In the intricate journey of love and companionship, being mindful of big and little changes in your relationship’s dynamic can help you nurture your connection with your partner. This involves being fully present in the moment and attuned to the subtleties that shape how you feel about your partner and your relationship.
A study published in the International Journal of Environmental Research and Public Health found that practicing relationship mindfulness daily (i.e., being open, receptive, and aware of what is taking place internally and externally in your relationship) buffered the negative effects of relationship insecurity, particularly for individuals with attachment avoidance.
Practicing mindfulness can deepen our connection, heighten our understanding, and help us navigate relationship challenges more effectively.
Here are three essential observations to take note of in your relationships, in order to avoid issues arising out of neglect.
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#1. Take note of your bodily sensations when you are around your partner
Our bodies often reveal subtle signals that can provide valuable insights into the quality of our relationships. As powerful messengers, these sensations can be indicators of how we truly feel.
Tune into your bodily cues by:
- Paying attention to the sensations that arise when you are in the presence of your partner. Do you feel a sense of ease and comfort or do you experience tension and uneasiness?
- Noticing your bodily cues during moments of conflict or intimacy. Are there physical manifestations of stress, such as increased heart rate, shallow breathing, or muscle tension? Conversely, do you experience feelings of relaxation, safety, and contentment when engaging in loving gestures?
These physical sensations can provide valuable data about the level of emotional connection in your relationship. They could also offer a starting off point for you to initiate open and honest conversations to address underlying concerns, and work towards creating a more fulfilling relationship.
According to a study published in Sexual and Relationship Therapy, the practice of observing your bodily sensations deeply in your relationship can be especially beneficial for your sex life and keep that spark burning long and bright.
#2. What do your relationship repair attempts and accountability look like?
Relationships are susceptible to challenges and conflicts. Disagreements and misunderstandings can arise intermittently, but how we respond to these situations determines the true strength and quality of our relationship.
While sincere repair attempts restore emotional connection through deliberate and constructive conflict resolution, accountability ensures that you take responsibility for any of your actions that may have caused harm, and make genuine efforts to rectify the mistakes.
Moreover, a study published in the Journal of Family Psychology suggests that making up after a fight is an emotional muscle that you can train, and gets stronger over time. For couples who take post-conflict repair and resolution seriously, regaining emotional intimacy after a fight gets progressively easier, according to the study.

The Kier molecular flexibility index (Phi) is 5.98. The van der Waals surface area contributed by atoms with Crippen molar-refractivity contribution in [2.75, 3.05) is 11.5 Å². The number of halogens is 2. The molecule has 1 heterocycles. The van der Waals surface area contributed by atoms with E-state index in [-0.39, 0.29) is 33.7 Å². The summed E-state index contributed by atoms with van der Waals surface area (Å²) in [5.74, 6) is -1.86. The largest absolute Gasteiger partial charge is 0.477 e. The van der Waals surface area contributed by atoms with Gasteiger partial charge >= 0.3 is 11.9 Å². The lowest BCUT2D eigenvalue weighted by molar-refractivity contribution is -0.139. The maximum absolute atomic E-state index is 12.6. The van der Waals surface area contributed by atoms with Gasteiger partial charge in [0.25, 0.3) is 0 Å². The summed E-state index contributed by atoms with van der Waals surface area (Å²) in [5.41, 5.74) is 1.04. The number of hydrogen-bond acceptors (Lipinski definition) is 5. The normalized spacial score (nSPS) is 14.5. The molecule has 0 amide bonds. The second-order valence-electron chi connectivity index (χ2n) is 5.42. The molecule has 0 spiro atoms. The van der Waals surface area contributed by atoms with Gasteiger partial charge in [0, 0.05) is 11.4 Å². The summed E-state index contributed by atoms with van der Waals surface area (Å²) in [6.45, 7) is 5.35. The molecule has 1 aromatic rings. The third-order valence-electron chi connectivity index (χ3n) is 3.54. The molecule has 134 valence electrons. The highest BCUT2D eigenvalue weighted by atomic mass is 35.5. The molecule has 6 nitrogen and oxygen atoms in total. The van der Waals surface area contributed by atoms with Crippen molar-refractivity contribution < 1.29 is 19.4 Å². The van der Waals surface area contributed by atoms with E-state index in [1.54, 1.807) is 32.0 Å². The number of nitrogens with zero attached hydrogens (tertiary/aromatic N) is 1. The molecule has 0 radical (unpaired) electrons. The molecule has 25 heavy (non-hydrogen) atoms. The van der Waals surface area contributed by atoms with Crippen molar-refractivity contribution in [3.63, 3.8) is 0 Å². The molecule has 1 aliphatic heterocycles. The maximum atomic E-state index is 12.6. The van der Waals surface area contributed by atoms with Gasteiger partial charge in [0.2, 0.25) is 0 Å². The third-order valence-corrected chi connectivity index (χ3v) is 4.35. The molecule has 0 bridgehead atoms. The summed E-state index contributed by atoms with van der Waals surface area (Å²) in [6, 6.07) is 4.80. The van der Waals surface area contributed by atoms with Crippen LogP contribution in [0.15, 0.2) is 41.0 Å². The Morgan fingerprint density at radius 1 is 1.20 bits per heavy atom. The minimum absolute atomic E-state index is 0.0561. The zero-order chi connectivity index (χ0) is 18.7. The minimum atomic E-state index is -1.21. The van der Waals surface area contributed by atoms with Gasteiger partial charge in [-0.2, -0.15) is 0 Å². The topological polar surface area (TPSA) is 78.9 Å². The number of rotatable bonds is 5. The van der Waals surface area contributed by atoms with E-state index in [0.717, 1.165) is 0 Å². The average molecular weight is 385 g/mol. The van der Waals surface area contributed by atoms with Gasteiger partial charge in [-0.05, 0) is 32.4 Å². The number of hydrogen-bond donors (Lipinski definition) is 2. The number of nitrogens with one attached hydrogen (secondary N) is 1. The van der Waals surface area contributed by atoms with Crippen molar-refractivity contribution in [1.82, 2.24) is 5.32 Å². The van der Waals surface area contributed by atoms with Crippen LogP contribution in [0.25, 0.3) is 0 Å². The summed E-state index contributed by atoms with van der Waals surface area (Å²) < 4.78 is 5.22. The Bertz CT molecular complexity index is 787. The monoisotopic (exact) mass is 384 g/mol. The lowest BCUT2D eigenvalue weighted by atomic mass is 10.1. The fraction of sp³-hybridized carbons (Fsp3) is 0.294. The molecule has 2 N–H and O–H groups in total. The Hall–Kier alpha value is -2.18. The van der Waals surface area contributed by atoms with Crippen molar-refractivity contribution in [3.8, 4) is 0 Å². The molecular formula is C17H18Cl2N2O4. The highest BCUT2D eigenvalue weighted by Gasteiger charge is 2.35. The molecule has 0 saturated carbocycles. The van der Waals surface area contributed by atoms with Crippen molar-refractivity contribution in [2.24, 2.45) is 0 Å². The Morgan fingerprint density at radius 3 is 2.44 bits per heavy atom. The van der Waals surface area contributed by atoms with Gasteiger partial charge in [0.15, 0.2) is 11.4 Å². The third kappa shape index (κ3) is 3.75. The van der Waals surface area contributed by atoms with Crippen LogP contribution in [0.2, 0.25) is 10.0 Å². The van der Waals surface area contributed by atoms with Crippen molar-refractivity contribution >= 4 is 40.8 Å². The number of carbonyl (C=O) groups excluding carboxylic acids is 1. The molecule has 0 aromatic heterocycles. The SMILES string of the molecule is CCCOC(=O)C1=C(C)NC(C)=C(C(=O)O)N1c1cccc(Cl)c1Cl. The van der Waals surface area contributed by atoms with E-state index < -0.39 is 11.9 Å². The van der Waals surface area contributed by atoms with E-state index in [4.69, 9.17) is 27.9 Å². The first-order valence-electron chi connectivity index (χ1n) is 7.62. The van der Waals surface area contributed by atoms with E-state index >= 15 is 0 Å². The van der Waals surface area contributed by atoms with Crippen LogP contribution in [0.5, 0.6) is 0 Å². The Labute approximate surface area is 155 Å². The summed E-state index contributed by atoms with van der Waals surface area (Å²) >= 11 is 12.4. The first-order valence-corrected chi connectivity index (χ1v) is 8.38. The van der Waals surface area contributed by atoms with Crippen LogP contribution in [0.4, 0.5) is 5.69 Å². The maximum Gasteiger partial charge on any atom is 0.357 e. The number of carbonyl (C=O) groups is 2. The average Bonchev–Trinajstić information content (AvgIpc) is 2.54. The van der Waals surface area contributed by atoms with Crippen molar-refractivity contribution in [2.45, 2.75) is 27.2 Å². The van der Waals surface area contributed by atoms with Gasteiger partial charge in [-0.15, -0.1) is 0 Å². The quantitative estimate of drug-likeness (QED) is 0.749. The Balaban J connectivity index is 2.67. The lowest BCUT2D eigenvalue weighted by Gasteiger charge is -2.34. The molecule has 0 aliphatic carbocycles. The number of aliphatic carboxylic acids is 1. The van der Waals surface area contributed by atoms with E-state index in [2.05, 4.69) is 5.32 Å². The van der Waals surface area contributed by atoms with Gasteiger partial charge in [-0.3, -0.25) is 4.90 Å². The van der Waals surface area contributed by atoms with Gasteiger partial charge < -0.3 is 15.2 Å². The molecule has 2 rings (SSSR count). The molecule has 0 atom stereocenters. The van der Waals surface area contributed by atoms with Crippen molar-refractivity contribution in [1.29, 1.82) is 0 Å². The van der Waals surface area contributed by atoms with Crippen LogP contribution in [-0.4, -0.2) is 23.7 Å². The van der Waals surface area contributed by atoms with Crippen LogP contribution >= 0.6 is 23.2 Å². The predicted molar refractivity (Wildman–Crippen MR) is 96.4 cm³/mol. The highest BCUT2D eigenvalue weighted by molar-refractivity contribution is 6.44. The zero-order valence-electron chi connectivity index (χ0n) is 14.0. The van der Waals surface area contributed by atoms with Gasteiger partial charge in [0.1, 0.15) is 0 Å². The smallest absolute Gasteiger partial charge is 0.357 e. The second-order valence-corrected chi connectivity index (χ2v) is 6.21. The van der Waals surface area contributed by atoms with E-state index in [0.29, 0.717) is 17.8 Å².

To assess whether you are engaging in healthier repair attempts and accountability, reflect by asking yourself the following questions:
- Do you and your partner engage in constructive communication to seek resolution, or do you fall into patterns of blame, defensiveness, and avoidance?
- Are both you and your partner willing to take ownership of your actions, offer apologies when necessary, and actively work towards making amends?
#3. Is your intimacy authentic or do you only show filtered versions of yourselves?
In the age of social media and curated online personas, it is essential to reflect on the authenticity of our interactions within our relationships. When we hide parts of ourselves or present an idealized image, we rob our relationships of true intimacy and connection.
Authenticity stands on the pillar of vulnerability and the willingness to show up as our imperfect selves. When we embrace our true selves and encourage our partners to do the same, we create a safe space where no one is judged for being honest. There is even a room for growth by working on the mistakes each partner makes.
To nurture this quality, examine the following:
- Are you able to say exactly what is on your mind to your partner at any given time, or do you find yourself mincing your words or tweaking your reactions each time?
- When you both are out together, do you treat each other in the same way as you do when you are at home? If not, what is it that is causing you to change your behavior?
A study published in Personality and Social Psychology Bulletin suggests that when there is alignment between an individual's ideal self (the person they aspire to be) and their relational self (how they present themselves in a specific relationship), it promotes a sense of relational authenticity. That is to say, when you express and embody your desired qualities and values within a relationship, you lay a strong and authentic foundation for your relationship to stand on.